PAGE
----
DAYTON, Ohio (WDTN) – On Tuesday, health officials in Ohio announced the first two reported cases of the Zika virus in the state. Both people had recently returned from Haiti.

Doctor Ginger Cameron, assistant professor of pharmacy practice at Cedarville University, said the risk of Zika virus infection in the state of Ohio is very small right now. “We don’t have the right type of mosquito and we’re a little bit too cool for those kinds of mosquitoes,” said Dr. Cameron.

“There is a cousin to that mosquito… we don’t really know whether it’s going to carry it (Zika).”

She said the risk is with people traveling to areas with Zika transmission, then returning to the United States.

“Right now, we don’t know how long Zika will remain in sperm,” said Dr. Cameron. Last week, the CDC confirmed a sexually transmitted case of Zika in Texas. Health officials said the patient had sex with their partner who had recently returned from Venezuela.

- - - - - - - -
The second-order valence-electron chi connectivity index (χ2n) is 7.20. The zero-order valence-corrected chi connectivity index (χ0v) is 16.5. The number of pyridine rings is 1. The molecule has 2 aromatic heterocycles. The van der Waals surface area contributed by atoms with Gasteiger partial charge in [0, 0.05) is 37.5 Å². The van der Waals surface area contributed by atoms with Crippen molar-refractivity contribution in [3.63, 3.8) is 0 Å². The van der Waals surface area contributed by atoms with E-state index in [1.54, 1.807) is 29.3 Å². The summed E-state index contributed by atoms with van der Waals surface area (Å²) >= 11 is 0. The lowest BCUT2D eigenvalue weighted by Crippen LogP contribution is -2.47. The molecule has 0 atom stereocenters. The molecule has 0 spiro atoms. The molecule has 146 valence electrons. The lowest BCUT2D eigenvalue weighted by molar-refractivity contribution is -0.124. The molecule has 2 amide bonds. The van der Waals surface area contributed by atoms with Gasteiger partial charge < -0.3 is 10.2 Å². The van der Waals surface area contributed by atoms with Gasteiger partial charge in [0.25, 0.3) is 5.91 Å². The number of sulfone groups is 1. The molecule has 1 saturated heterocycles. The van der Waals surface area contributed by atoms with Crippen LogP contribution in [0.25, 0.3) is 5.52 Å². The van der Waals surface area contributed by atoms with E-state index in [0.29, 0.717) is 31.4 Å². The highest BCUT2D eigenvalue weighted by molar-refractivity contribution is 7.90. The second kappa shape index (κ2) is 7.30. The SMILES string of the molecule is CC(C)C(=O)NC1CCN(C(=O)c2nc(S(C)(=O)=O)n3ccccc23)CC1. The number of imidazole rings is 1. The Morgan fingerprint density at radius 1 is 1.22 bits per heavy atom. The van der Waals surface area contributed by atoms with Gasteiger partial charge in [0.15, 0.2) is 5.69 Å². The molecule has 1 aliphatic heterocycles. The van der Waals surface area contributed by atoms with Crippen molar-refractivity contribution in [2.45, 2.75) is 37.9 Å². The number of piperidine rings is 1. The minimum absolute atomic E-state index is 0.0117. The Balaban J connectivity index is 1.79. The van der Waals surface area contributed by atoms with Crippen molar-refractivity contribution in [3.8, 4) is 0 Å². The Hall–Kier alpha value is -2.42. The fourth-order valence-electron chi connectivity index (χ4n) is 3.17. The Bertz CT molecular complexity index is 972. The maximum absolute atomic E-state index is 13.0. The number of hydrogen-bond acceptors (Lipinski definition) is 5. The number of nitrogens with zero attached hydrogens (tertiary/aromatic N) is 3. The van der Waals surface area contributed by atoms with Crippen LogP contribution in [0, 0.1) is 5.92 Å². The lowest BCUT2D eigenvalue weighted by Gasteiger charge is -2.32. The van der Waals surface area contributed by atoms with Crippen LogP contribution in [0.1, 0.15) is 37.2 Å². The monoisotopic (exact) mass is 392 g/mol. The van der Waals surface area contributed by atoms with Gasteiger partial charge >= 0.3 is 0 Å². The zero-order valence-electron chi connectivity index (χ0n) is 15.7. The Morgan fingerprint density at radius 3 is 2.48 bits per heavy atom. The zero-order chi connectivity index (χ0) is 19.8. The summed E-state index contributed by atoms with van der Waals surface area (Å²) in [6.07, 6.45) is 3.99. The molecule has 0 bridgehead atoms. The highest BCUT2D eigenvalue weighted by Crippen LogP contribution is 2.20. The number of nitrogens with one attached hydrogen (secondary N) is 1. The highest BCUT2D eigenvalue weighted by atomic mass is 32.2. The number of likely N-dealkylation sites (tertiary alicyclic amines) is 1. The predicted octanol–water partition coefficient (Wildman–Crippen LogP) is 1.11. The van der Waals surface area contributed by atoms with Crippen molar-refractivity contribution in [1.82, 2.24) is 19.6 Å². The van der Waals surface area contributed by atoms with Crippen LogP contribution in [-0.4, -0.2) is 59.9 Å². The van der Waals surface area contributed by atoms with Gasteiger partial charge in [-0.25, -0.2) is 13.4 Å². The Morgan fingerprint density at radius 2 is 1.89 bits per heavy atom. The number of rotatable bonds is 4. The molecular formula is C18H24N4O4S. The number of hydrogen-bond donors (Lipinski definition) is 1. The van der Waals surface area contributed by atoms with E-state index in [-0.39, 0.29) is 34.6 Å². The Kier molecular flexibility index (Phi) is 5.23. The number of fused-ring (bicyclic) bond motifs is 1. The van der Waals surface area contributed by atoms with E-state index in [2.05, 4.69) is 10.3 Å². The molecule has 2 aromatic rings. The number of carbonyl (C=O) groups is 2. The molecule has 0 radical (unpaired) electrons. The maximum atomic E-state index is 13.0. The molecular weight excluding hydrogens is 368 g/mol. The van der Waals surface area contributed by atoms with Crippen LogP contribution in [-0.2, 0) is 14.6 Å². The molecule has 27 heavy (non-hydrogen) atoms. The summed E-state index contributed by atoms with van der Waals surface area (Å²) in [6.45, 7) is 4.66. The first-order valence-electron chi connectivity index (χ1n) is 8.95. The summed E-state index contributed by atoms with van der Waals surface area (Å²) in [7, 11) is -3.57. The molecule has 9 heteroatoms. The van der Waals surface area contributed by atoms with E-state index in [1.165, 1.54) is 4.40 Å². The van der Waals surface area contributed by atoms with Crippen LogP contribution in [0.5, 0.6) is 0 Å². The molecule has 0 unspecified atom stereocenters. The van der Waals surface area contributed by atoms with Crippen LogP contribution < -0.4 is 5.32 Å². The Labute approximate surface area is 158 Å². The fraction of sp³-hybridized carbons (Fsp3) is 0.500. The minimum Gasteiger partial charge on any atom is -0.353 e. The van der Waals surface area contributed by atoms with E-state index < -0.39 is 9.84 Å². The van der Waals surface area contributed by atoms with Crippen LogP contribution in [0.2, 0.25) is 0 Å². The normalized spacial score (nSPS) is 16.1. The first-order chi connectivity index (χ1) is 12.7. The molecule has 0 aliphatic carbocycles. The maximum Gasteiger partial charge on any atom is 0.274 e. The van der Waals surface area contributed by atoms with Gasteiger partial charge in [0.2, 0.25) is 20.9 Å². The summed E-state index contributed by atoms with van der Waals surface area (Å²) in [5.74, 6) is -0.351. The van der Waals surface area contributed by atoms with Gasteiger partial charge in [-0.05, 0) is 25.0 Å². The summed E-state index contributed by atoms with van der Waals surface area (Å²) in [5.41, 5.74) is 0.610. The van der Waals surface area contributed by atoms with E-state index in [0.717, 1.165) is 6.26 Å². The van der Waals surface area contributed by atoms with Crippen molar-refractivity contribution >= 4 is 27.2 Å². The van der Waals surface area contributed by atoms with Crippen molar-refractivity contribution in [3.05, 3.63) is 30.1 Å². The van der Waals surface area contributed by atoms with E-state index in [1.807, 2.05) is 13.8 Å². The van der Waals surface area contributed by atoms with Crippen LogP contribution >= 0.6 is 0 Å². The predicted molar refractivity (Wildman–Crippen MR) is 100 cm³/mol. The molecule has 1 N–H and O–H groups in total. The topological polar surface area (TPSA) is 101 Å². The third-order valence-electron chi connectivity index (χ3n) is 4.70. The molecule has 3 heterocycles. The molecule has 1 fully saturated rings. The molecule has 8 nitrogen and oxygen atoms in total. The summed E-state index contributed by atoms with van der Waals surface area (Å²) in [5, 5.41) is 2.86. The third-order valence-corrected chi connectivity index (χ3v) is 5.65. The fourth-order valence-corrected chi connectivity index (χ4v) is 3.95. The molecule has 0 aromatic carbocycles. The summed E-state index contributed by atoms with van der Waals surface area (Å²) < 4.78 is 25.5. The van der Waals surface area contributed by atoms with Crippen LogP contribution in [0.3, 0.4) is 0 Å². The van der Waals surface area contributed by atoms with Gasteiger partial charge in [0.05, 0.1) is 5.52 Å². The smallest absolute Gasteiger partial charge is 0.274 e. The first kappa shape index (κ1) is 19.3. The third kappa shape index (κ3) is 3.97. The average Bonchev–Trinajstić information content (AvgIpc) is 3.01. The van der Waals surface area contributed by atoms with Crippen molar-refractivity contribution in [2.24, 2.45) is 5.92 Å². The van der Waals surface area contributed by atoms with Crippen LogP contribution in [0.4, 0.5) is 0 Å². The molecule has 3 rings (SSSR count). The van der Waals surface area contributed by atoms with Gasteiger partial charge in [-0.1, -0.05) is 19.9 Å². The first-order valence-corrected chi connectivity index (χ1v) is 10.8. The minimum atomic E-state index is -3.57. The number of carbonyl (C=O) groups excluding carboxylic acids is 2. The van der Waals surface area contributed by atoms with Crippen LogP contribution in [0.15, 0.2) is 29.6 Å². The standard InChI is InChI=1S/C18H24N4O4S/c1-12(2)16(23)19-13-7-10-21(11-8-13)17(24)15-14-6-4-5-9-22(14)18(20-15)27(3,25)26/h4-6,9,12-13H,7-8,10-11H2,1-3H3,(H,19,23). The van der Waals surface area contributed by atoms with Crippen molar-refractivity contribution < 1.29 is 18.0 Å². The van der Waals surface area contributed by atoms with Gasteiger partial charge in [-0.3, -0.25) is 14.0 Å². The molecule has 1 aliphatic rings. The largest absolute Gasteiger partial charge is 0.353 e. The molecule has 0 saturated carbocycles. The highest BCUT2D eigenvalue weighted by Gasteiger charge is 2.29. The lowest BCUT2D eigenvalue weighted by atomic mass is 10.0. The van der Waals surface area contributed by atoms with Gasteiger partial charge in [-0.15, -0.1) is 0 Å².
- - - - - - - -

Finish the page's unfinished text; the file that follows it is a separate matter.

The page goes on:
The CDC recommends pregnant women avoid travel to any area where Zika virus transmission is active, because of the potential link between the virus and certain birth defects.

“Typically, if you are pregnant, at any time in your pregnancy and you get exposed to Zika, you are at risk of developing problems,” said Cameron. “So, you want to report that to your physician right away. They’re doing testing around two weeks and then around 12 weeks again, and simple ultrasounds just to see how the baby is progressing.”

For women who may soon become pregnant, Dr. Cameron said it doesn’t live long in your body. “They’re saying typically after two months it’s out of your system and you don’t have to worry about it after that,” she said.

She said she doesn’t expect a vaccine in time for the spring and summer, typically when mosquito activity is at its highest.

She also anticipates a possible spike in Zika virus infections after the Rio 2016 Summer Olympics, as people return home from Brazil.